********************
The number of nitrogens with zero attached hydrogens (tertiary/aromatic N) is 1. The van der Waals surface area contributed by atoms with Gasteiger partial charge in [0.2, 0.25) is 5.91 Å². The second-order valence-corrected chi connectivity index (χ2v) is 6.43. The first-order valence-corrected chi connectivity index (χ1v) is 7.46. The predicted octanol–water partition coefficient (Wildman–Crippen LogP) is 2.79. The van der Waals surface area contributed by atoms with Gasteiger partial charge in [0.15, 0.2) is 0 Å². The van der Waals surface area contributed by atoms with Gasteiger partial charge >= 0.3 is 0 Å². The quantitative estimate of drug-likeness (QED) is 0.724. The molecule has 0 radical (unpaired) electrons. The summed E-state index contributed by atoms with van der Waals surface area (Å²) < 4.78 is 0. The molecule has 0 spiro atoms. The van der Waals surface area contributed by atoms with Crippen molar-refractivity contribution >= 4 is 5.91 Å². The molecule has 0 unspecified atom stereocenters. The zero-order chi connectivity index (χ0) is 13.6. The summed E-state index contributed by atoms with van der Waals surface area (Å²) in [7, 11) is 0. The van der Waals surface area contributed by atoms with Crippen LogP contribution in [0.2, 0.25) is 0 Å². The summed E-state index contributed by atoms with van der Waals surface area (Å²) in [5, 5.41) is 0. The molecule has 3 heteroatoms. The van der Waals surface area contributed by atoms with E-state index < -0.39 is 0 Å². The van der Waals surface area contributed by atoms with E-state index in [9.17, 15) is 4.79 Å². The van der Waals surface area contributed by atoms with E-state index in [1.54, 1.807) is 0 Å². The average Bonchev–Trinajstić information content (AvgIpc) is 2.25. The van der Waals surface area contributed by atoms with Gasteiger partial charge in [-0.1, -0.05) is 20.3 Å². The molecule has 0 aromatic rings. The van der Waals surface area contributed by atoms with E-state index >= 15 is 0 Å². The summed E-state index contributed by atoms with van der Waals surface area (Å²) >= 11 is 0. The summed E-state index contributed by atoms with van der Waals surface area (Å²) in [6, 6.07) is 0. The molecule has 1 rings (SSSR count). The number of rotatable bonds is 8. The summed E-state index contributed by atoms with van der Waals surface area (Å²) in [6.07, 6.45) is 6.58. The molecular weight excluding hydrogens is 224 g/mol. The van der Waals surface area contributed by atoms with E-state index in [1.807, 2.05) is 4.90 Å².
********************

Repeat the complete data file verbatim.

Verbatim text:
The number of nitrogens with zero attached hydrogens (tertiary/aromatic N) is 1. The van der Waals surface area contributed by atoms with Gasteiger partial charge in [0.2, 0.25) is 5.91 Å². The second-order valence-corrected chi connectivity index (χ2v) is 6.43. The first-order valence-corrected chi connectivity index (χ1v) is 7.46. The predicted octanol–water partition coefficient (Wildman–Crippen LogP) is 2.79. The van der Waals surface area contributed by atoms with Gasteiger partial charge in [0.15, 0.2) is 0 Å². The van der Waals surface area contributed by atoms with Gasteiger partial charge >= 0.3 is 0 Å². The quantitative estimate of drug-likeness (QED) is 0.724. The molecule has 0 radical (unpaired) electrons. The summed E-state index contributed by atoms with van der Waals surface area (Å²) < 4.78 is 0. The molecule has 0 spiro atoms. The van der Waals surface area contributed by atoms with Crippen molar-refractivity contribution >= 4 is 5.91 Å². The molecule has 0 unspecified atom stereocenters. The zero-order chi connectivity index (χ0) is 13.6. The summed E-state index contributed by atoms with van der Waals surface area (Å²) in [7, 11) is 0. The van der Waals surface area contributed by atoms with Crippen LogP contribution in [0.2, 0.25) is 0 Å². The summed E-state index contributed by atoms with van der Waals surface area (Å²) in [5, 5.41) is 0. The molecule has 3 heteroatoms. The van der Waals surface area contributed by atoms with E-state index < -0.39 is 0 Å². The van der Waals surface area contributed by atoms with E-state index in [9.17, 15) is 4.79 Å². The van der Waals surface area contributed by atoms with E-state index in [1.54, 1.807) is 0 Å². The average Bonchev–Trinajstić information content (AvgIpc) is 2.25. The van der Waals surface area contributed by atoms with Gasteiger partial charge in [-0.1, -0.05) is 20.3 Å². The molecule has 0 aromatic rings. The van der Waals surface area contributed by atoms with E-state index >= 15 is 0 Å². The summed E-state index contributed by atoms with van der Waals surface area (Å²) >= 11 is 0. The summed E-state index contributed by atoms with van der Waals surface area (Å²) in [6, 6.07) is 0. The molecule has 1 rings (SSSR count). The number of rotatable bonds is 8. The summed E-state index contributed by atoms with van der Waals surface area (Å²) in [6.07, 6.45) is 6.58. The molecular weight excluding hydrogens is 224 g/mol. The van der Waals surface area contributed by atoms with E-state index in [1.807, 2.05) is 4.90 Å².